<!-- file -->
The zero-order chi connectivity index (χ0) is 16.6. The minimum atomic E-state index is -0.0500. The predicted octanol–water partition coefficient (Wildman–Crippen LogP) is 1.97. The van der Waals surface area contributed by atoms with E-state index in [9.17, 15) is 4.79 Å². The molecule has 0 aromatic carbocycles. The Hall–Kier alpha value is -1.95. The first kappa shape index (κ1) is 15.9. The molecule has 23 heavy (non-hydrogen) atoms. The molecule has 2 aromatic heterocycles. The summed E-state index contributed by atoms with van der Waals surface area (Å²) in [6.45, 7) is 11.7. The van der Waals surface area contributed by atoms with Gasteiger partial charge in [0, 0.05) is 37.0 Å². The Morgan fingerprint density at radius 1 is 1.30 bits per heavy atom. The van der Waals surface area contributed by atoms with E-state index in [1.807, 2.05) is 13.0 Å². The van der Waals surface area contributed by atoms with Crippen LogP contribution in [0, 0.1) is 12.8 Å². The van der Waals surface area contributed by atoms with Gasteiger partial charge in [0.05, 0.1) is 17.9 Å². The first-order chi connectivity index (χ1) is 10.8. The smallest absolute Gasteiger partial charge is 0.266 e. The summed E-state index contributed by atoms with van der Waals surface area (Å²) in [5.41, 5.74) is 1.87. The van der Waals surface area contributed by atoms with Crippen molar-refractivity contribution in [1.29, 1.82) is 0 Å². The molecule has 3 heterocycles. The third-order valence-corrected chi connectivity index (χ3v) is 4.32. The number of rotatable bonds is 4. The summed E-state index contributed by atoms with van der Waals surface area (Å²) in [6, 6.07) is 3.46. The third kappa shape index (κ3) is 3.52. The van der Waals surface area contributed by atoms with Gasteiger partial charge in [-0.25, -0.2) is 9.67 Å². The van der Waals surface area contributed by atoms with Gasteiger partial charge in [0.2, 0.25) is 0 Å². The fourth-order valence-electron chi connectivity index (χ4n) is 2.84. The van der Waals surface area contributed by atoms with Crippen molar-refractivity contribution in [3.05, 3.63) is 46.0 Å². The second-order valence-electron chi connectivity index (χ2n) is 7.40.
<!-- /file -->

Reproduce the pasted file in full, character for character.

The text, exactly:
The zero-order chi connectivity index (χ0) is 16.6. The minimum atomic E-state index is -0.0500. The predicted octanol–water partition coefficient (Wildman–Crippen LogP) is 1.97. The van der Waals surface area contributed by atoms with E-state index in [9.17, 15) is 4.79 Å². The molecule has 0 aromatic carbocycles. The Hall–Kier alpha value is -1.95. The first kappa shape index (κ1) is 15.9. The molecule has 23 heavy (non-hydrogen) atoms. The molecule has 2 aromatic heterocycles. The summed E-state index contributed by atoms with van der Waals surface area (Å²) in [6.45, 7) is 11.7. The van der Waals surface area contributed by atoms with Gasteiger partial charge in [0, 0.05) is 37.0 Å². The Morgan fingerprint density at radius 1 is 1.30 bits per heavy atom. The van der Waals surface area contributed by atoms with E-state index in [1.807, 2.05) is 13.0 Å². The van der Waals surface area contributed by atoms with Crippen LogP contribution in [0, 0.1) is 12.8 Å². The van der Waals surface area contributed by atoms with Gasteiger partial charge in [0.05, 0.1) is 17.9 Å². The first-order chi connectivity index (χ1) is 10.8. The smallest absolute Gasteiger partial charge is 0.266 e. The summed E-state index contributed by atoms with van der Waals surface area (Å²) in [5.41, 5.74) is 1.87. The van der Waals surface area contributed by atoms with Crippen molar-refractivity contribution in [1.29, 1.82) is 0 Å². The molecule has 3 heterocycles. The third-order valence-corrected chi connectivity index (χ3v) is 4.32. The number of rotatable bonds is 4. The summed E-state index contributed by atoms with van der Waals surface area (Å²) in [6, 6.07) is 3.46. The third kappa shape index (κ3) is 3.52. The van der Waals surface area contributed by atoms with Gasteiger partial charge in [-0.25, -0.2) is 9.67 Å². The van der Waals surface area contributed by atoms with Gasteiger partial charge in [0.2, 0.25) is 0 Å². The fourth-order valence-electron chi connectivity index (χ4n) is 2.84. The van der Waals surface area contributed by atoms with Crippen molar-refractivity contribution in [3.05, 3.63) is 46.0 Å². The second-order valence-electron chi connectivity index (χ2n) is 7.40.